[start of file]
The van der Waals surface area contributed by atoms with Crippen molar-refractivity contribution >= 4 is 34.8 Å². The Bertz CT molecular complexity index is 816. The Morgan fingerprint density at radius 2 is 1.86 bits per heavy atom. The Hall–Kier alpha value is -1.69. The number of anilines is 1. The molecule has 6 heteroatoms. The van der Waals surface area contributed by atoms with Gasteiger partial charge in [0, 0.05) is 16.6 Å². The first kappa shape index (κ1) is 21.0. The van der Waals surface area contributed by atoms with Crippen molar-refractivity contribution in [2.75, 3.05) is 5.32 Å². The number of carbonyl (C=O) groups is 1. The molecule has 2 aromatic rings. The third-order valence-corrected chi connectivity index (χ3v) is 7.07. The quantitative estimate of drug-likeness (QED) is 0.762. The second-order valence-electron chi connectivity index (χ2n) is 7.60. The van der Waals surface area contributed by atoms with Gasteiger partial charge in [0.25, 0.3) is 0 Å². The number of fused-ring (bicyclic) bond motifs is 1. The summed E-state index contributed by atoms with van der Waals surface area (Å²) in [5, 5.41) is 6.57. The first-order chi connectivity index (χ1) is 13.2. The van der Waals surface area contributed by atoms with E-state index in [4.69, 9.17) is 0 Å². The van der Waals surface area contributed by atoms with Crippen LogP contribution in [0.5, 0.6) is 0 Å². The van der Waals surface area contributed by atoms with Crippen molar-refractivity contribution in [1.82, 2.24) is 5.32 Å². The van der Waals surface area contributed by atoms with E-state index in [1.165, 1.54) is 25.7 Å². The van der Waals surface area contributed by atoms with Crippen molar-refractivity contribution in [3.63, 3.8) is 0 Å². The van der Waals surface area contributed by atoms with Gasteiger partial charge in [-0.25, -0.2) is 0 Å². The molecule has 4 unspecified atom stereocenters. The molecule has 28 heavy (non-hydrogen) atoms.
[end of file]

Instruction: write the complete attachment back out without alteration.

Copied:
The van der Waals surface area contributed by atoms with Crippen molar-refractivity contribution >= 4 is 34.8 Å². The Bertz CT molecular complexity index is 816. The Morgan fingerprint density at radius 2 is 1.86 bits per heavy atom. The Hall–Kier alpha value is -1.69. The number of anilines is 1. The molecule has 6 heteroatoms. The van der Waals surface area contributed by atoms with Gasteiger partial charge in [0, 0.05) is 16.6 Å². The first kappa shape index (κ1) is 21.0. The van der Waals surface area contributed by atoms with Crippen molar-refractivity contribution in [2.75, 3.05) is 5.32 Å². The number of carbonyl (C=O) groups is 1. The molecule has 2 aromatic rings. The third-order valence-corrected chi connectivity index (χ3v) is 7.07. The quantitative estimate of drug-likeness (QED) is 0.762. The second-order valence-electron chi connectivity index (χ2n) is 7.60. The van der Waals surface area contributed by atoms with Gasteiger partial charge in [0.25, 0.3) is 0 Å². The number of fused-ring (bicyclic) bond motifs is 1. The summed E-state index contributed by atoms with van der Waals surface area (Å²) in [5, 5.41) is 6.57. The first-order chi connectivity index (χ1) is 13.2. The van der Waals surface area contributed by atoms with E-state index in [4.69, 9.17) is 0 Å². The van der Waals surface area contributed by atoms with Crippen LogP contribution in [0.5, 0.6) is 0 Å². The van der Waals surface area contributed by atoms with Crippen molar-refractivity contribution in [1.82, 2.24) is 5.32 Å². The van der Waals surface area contributed by atoms with E-state index in [1.165, 1.54) is 25.7 Å². The van der Waals surface area contributed by atoms with Crippen molar-refractivity contribution in [3.63, 3.8) is 0 Å². The van der Waals surface area contributed by atoms with Gasteiger partial charge in [-0.25, -0.2) is 0 Å². The molecule has 4 unspecified atom stereocenters. The molecule has 28 heavy (non-hydrogen) atoms.